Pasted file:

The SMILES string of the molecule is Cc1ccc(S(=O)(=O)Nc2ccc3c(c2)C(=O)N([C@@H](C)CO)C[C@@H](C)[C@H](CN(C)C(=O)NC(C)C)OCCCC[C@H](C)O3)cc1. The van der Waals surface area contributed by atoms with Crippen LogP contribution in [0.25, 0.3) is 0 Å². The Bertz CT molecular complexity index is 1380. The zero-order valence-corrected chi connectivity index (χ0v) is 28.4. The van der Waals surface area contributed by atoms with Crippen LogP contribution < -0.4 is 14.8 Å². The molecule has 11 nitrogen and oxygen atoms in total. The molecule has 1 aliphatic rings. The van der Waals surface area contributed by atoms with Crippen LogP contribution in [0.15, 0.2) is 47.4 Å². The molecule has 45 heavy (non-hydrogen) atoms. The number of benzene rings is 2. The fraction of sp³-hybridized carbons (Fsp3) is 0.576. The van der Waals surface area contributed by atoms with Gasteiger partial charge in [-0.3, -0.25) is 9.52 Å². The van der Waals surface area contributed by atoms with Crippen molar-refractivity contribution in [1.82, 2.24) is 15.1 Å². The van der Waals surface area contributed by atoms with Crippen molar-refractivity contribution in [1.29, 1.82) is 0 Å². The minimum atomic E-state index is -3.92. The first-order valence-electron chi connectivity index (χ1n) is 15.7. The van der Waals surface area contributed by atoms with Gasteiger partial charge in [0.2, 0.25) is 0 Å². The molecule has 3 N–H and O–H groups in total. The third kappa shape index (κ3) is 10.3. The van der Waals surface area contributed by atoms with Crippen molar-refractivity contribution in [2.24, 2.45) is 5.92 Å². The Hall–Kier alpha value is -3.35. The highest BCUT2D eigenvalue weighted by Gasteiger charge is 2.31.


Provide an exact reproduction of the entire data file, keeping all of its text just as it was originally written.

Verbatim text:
The SMILES string of the molecule is Cc1ccc(S(=O)(=O)Nc2ccc3c(c2)C(=O)N([C@@H](C)CO)C[C@@H](C)[C@H](CN(C)C(=O)NC(C)C)OCCCC[C@H](C)O3)cc1. The van der Waals surface area contributed by atoms with Crippen LogP contribution in [0.25, 0.3) is 0 Å². The Bertz CT molecular complexity index is 1380. The zero-order valence-corrected chi connectivity index (χ0v) is 28.4. The van der Waals surface area contributed by atoms with Crippen LogP contribution < -0.4 is 14.8 Å². The molecule has 11 nitrogen and oxygen atoms in total. The molecule has 1 aliphatic rings. The van der Waals surface area contributed by atoms with Crippen LogP contribution in [0.15, 0.2) is 47.4 Å². The molecule has 45 heavy (non-hydrogen) atoms. The number of benzene rings is 2. The fraction of sp³-hybridized carbons (Fsp3) is 0.576. The van der Waals surface area contributed by atoms with Gasteiger partial charge in [-0.3, -0.25) is 9.52 Å². The van der Waals surface area contributed by atoms with Crippen molar-refractivity contribution in [1.82, 2.24) is 15.1 Å². The van der Waals surface area contributed by atoms with Crippen molar-refractivity contribution in [1.29, 1.82) is 0 Å². The minimum atomic E-state index is -3.92. The first-order valence-electron chi connectivity index (χ1n) is 15.7. The van der Waals surface area contributed by atoms with Gasteiger partial charge in [0.2, 0.25) is 0 Å². The molecule has 3 N–H and O–H groups in total. The third kappa shape index (κ3) is 10.3. The van der Waals surface area contributed by atoms with Crippen molar-refractivity contribution in [2.24, 2.45) is 5.92 Å². The Hall–Kier alpha value is -3.35. The highest BCUT2D eigenvalue weighted by Gasteiger charge is 2.31.